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  • Print publication year: 2012
  • Online publication date: July 2012

12 - Film


The history of Russian film raises central questions about boundaries. The subject cannot encompass all of the production of the Russian Empire and the former Soviet Union, still less that of all the countries that arose following the collapse of the Soviet Union. Nonetheless, Aleksandr Dovzhenko, among the Fathers of Soviet film, is a fact of the Russian and Ukrainian cinemas; Mikhail Chiaureli, in the Stalinist generation, a fact of the Georgian and Russian cinemas; and later, Sergei Paradzhanov, from the generation that reached artistic maturity after Stalin's death, of the Armenian, Ukrainian, Georgian, and Russian cinemas. Iakov Protazanov is a pre-revolutionary Russian filmmaker and a post-revolutionary Soviet one. At times films that could not be made in Moscow or Leningrad were made in the outlying republics. The work of film artists in emigration or temporarily working in France, Germany, Mexico, the United States, and elsewhere enters into various constructions of the subject. Ivan Mozzhukhin, Andrei Konchalovsky, and Andrei Tarkovsky are candidates for inclusion in histories in international contexts. Remaining links between filmmaking in Russia and in other former Soviet republics call for exploration in post-Soviet histories. At the same time, the meaning of “Russian film” becomes a self-reflexive and existential question owing to the collapse of the notion of Russia as an imperial power, as well as to the changing meanings of “culture,” which are especially relevant for film, a distinctly “popular” art.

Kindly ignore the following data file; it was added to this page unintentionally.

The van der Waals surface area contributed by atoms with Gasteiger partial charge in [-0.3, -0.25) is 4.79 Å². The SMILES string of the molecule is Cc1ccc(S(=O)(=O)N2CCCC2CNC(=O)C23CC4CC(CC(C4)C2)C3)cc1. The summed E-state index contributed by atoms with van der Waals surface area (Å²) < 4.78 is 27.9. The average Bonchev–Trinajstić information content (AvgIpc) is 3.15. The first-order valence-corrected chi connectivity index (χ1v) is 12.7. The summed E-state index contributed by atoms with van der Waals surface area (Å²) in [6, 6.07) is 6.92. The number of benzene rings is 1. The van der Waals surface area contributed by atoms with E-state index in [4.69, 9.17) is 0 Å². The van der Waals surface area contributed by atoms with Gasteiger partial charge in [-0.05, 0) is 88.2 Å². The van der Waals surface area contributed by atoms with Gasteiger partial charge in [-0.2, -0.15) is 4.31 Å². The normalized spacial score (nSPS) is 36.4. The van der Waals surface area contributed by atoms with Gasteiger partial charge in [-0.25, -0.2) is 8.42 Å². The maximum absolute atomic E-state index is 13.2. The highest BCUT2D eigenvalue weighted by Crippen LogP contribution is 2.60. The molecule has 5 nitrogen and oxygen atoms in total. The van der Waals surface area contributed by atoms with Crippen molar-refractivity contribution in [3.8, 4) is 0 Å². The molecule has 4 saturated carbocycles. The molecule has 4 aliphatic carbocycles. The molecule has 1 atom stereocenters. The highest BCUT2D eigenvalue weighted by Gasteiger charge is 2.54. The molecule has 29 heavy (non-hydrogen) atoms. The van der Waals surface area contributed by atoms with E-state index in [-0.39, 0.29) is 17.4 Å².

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The Cambridge Companion to Modern Russian Culture
  • Online ISBN: 9781139030359
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